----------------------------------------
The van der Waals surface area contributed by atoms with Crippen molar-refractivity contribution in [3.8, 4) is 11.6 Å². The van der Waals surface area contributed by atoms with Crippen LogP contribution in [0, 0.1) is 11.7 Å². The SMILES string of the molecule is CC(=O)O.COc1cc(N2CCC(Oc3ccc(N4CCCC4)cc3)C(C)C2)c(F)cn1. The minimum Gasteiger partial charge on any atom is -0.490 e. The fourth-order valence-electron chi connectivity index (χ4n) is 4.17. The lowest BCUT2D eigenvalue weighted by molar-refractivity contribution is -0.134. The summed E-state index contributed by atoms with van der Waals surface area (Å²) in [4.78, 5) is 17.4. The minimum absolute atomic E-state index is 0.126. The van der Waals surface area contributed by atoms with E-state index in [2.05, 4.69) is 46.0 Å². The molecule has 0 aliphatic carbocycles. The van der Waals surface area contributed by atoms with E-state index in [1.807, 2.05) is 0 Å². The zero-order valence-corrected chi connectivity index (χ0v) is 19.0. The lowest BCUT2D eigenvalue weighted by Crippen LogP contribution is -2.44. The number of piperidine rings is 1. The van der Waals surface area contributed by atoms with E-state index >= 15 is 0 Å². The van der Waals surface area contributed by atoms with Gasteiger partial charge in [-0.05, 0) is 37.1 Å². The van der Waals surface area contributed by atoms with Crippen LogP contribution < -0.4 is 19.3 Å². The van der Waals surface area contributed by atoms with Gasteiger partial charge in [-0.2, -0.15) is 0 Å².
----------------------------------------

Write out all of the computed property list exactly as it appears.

The van der Waals surface area contributed by atoms with Crippen molar-refractivity contribution in [3.8, 4) is 11.6 Å². The van der Waals surface area contributed by atoms with Crippen LogP contribution in [0, 0.1) is 11.7 Å². The SMILES string of the molecule is CC(=O)O.COc1cc(N2CCC(Oc3ccc(N4CCCC4)cc3)C(C)C2)c(F)cn1. The minimum Gasteiger partial charge on any atom is -0.490 e. The fourth-order valence-electron chi connectivity index (χ4n) is 4.17. The lowest BCUT2D eigenvalue weighted by molar-refractivity contribution is -0.134. The summed E-state index contributed by atoms with van der Waals surface area (Å²) in [4.78, 5) is 17.4. The minimum absolute atomic E-state index is 0.126. The van der Waals surface area contributed by atoms with E-state index in [2.05, 4.69) is 46.0 Å². The molecule has 0 aliphatic carbocycles. The van der Waals surface area contributed by atoms with E-state index in [1.807, 2.05) is 0 Å². The zero-order valence-corrected chi connectivity index (χ0v) is 19.0. The lowest BCUT2D eigenvalue weighted by Crippen LogP contribution is -2.44. The number of piperidine rings is 1. The van der Waals surface area contributed by atoms with E-state index >= 15 is 0 Å². The van der Waals surface area contributed by atoms with Gasteiger partial charge in [-0.05, 0) is 37.1 Å². The van der Waals surface area contributed by atoms with Crippen LogP contribution < -0.4 is 19.3 Å². The van der Waals surface area contributed by atoms with Gasteiger partial charge in [-0.2, -0.15) is 0 Å².